Wednesday, September 24, 2008

Week Five: Pull The Trigger. The Barbershop Quartet

Breakout of the Week

Marion Barber, DAL: Barber had a dismal week against Washington, primarily because he was limited to eight carries in the entire game. This week, all the attention will be on Terrell Owens and Chad Johnson, but I have a feeling Marion Barber will have the most to say come post-game. Cincinnati is ranked 28th against the run so Phillips will take advantage of this statistic all day. This also means that Felix Jones will also benefit from this matchup. Although any Dallas offensive player is worth a start in week 5, Marion Barber should produce like the top five running back he is.


Start Em

Philip Rivers, SD: Rivers had his first below average performance of the 2008 season against Oakland in week 4. The success of LT on the ground played an important role in limiting River's statistics last week. Rivers faces Miami in week 5, which should drastically increase his 2008 statistics from an already remarkable 1,024 yards and 10 touchdowns. Kurt Warner was able to throw for 361 yards and three touchdowns against Miami, so Rivers and company should have a productive week. Eli Manning, NYG: Fresh off of a bye week, Manning enters week 5 without the always deadly Burress. However, Manning led the Giants to a victory in week three without any productivity from Burress until overtime. Trent Edwards, BUF: Edwards continues to remain a consistent fantasy option. Although he does not post yardage statistics like Warner, Kitna, or any other low level passing quarterbacks, he also doesn't make as many mistakes. A solid running game in Buffalo allows Edwards to hit the little passes to move the chains and take big chances with Lee and Hardy. He faces Arizona in week 5 after they allowed Brett Favre to throw six touchdown passes against them. Edwards is a great start in all fantasy leagues.

Others to consider starting: Carson Palmer, CIN; Donovan McNabb, PHI

Sit Em

David Garrard, JAC: Garrard has been decent all year, but the Pittsburgh Steeler's defense has been great all year. In any sport, I will take the team that performs well over the one leader that performs well. Garrard has yet to throw over 250 yards or over one touchdown in any game this season. Pittsburgh is ranked 7th against the pass and only has allowed three passing touchdowns all season. Give Garrard a rest this week and start any viable option you have on your roster. Aaron Rodgers, GB: The only reason I have decided to place him here is because of the recent shoulder injury. The Packers are generally mum when it comes to disclosing injuries, so until he is declared ready to play, we will have little information. If he plays, Rodgers goes up against a mediocre Falcons defense at home. Monitor this situation and if Rodgers is cleared to play, you may want to start him this week. Kerry Collins, TEN: It is now apparent that no player will have a good week against the Baltimore Ravens. Although Tennessee is winning, it is the result of their defense and the running game. Kerry Collins will have another down week and this will be a defensive battle. Reserve Collins in all leagues.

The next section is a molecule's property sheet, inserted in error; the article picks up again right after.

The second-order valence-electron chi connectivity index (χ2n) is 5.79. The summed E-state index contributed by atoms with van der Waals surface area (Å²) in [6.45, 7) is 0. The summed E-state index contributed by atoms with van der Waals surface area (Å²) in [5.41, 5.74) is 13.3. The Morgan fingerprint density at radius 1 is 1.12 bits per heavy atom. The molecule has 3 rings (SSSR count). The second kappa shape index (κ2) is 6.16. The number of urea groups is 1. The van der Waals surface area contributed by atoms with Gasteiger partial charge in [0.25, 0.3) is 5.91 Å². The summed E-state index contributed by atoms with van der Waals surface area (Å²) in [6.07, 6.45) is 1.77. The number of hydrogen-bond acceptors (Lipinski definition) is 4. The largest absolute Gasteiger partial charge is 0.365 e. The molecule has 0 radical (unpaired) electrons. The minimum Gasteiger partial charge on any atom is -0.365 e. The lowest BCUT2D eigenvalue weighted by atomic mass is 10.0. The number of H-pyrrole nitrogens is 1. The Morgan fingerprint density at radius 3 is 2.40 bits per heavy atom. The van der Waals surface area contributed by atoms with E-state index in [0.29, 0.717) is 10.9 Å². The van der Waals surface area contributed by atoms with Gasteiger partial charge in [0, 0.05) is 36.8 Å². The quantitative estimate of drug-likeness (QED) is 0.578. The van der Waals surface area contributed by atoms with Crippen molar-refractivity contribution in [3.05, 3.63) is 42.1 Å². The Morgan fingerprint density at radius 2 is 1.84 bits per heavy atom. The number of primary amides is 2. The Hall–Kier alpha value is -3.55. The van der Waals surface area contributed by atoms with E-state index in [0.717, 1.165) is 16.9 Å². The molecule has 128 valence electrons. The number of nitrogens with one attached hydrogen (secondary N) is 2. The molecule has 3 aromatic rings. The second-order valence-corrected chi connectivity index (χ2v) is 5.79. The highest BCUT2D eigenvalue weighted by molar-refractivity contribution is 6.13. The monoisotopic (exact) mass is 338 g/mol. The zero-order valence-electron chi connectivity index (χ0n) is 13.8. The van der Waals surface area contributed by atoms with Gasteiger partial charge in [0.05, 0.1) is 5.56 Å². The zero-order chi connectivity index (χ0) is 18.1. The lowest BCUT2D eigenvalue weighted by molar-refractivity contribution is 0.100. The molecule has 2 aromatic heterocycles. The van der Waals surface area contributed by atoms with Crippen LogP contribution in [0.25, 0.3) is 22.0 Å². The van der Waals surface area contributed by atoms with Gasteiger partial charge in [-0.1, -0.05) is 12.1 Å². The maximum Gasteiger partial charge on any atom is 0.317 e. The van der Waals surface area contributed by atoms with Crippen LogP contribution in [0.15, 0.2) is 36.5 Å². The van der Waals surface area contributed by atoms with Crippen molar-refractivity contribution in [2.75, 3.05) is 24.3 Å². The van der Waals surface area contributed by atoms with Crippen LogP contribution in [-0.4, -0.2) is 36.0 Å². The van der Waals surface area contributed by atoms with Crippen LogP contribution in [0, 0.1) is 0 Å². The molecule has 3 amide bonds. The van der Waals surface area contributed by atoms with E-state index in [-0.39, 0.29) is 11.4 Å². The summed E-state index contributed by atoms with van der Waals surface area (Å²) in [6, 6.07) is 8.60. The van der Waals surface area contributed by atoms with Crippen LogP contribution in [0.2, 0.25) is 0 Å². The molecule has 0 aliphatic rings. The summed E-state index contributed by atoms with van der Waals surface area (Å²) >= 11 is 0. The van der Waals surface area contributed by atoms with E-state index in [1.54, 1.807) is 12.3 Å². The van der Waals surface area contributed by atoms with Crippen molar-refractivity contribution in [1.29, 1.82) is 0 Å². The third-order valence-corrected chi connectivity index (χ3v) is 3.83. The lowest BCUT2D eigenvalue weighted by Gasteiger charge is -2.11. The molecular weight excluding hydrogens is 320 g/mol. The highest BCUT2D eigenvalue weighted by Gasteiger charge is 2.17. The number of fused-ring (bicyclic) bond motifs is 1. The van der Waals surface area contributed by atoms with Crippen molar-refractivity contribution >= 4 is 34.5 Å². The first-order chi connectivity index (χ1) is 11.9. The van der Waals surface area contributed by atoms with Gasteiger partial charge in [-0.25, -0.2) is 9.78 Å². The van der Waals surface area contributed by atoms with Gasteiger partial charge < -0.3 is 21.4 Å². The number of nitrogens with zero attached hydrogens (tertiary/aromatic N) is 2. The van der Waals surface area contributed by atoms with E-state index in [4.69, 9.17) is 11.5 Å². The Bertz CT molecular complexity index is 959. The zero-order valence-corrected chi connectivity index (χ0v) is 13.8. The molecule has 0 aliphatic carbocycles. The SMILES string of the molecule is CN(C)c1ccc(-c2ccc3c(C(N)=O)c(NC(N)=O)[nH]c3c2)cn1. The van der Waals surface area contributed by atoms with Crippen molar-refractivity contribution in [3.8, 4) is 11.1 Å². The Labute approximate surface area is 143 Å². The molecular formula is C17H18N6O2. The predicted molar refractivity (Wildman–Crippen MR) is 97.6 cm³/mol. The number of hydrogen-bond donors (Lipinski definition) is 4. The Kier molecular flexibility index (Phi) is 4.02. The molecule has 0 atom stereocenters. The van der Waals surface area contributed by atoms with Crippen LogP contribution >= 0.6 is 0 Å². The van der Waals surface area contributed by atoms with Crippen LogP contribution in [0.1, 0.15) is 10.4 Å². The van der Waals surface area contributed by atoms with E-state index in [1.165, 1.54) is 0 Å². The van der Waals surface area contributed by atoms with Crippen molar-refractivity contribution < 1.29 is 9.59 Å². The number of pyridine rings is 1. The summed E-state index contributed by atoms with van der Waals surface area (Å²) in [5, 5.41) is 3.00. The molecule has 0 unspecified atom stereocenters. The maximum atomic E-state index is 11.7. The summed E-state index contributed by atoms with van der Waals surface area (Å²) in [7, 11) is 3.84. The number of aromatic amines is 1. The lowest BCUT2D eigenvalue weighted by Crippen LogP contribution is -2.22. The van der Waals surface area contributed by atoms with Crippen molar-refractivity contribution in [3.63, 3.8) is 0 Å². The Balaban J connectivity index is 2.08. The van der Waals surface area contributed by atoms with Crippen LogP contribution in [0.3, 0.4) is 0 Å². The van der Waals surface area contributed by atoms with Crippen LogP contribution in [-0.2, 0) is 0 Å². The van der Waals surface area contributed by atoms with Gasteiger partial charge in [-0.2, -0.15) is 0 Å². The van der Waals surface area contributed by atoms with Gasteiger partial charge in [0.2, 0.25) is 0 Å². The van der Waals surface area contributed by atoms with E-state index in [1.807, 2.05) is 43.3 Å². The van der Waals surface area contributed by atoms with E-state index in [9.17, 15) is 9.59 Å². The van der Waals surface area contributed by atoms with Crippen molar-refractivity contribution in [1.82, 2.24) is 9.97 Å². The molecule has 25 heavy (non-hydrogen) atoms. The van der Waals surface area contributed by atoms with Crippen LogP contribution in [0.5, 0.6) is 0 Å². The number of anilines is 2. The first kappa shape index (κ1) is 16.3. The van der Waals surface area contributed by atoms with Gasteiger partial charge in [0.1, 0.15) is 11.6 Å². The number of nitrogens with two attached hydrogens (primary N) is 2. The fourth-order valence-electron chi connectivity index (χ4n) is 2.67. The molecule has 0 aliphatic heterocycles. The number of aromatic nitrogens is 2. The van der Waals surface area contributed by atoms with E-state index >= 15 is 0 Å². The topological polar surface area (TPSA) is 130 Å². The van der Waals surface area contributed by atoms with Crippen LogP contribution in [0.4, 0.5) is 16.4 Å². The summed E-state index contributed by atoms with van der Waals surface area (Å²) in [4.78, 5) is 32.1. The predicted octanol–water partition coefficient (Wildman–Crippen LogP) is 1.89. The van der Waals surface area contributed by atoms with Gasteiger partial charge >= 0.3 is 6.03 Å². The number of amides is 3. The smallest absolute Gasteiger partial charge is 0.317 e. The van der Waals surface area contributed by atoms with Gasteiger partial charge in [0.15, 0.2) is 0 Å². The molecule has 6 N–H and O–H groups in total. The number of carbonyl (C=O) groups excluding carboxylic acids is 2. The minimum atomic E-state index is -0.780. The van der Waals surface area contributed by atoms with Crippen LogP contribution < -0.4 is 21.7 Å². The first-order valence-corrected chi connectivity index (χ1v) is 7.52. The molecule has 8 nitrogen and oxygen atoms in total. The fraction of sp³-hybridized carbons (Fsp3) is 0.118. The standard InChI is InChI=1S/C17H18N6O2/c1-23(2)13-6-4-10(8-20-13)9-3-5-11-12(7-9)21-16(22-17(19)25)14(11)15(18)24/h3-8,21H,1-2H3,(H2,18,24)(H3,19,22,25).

Others to consider sitting: Matt Schaub, HOU; J.T O'Sullivan, SF;

Running Backs

Start Em

Matt Forte, CHI: Not only is Detroit a dirty city, it is also notorious for its terrible sports franchises (Red Wings and Pistons excluded). This year in the NFL is no exception. Detroit is ranked 32nd against the rush and will have trouble stopping Chicago's primary back out of Tulane University. Forte has had a great rookie campaign thus far and will continue to add to his statbook on Sunday. Start him in all leagues this week. Joseph Addai, IND: Fresh off of a bye week, Indy will look to regain the momentum offensively that they have been used to with Peyton Manning. Indy has been trying to commit more to the run to open up looks for Manning and what better way to accomplish this than against the 27th ranked rushing defense of the Houston Texans. Addai has scored at least once in his last two games and he will find the endzone again in week 5. Earnest Graham, TB: Another 60-yard scamper turned a decent week for Earnest Graham into a great performance in week 4. The lacks of carries until the fourth quarter concerned some owners, but Graham still finished with 20 carries for 111 yards and a touchdown. Earnest goes against Denver in week three and should be able to post similar numbers as Larry Johnson did in week 4 (198 yards and two touchdowns).

Others to consider starting: Edgerrin James, ARI; Reggie Bush, NO; Jonathan Stewart, CAR

Sit Em

Clinton Portis, WAS: Portis was able to reach the the 100 yard mark last week, but a tough Philly D and a balanced offensive attack will prevent him from doing so in week 5. Philly is ranked first against the rush, so it is difficult to imagine that he will have a field day. I am not suggesting that you sit Portis for any other running back, but if the options are available, this may be a down week for Portis. LenDale White, TEN: He has been a touchdown machine in the first four weeks (5 touchdowns) but has never rushed for more than 60 yards. Chris Johnson found the endzone twice last week which is a disaster for all White owners. Bench White this week and wait till the matchup is favorable to activate him again. Hopefully, you handcuffed him with Johnson! Selvin Young, DEN: Denver is a nightmare at running back when it comes to fantasy production. One week, Young could rush for 160 yards on 12 carries good for two touchdowns, only to lose his job the next week to the running back third on the depth chart. Denver has seen more running backs in the last 10 years than Brianna Banks has sex partners, due to Shannahan's fickle personality. Young faces Tampa Bay, who did an excellent job stuffing Ryan Grant in week 5.

Others to consider sitting: Deuce McAllister, NO; Julius Jones, SEA

Wide Receivers

Start Em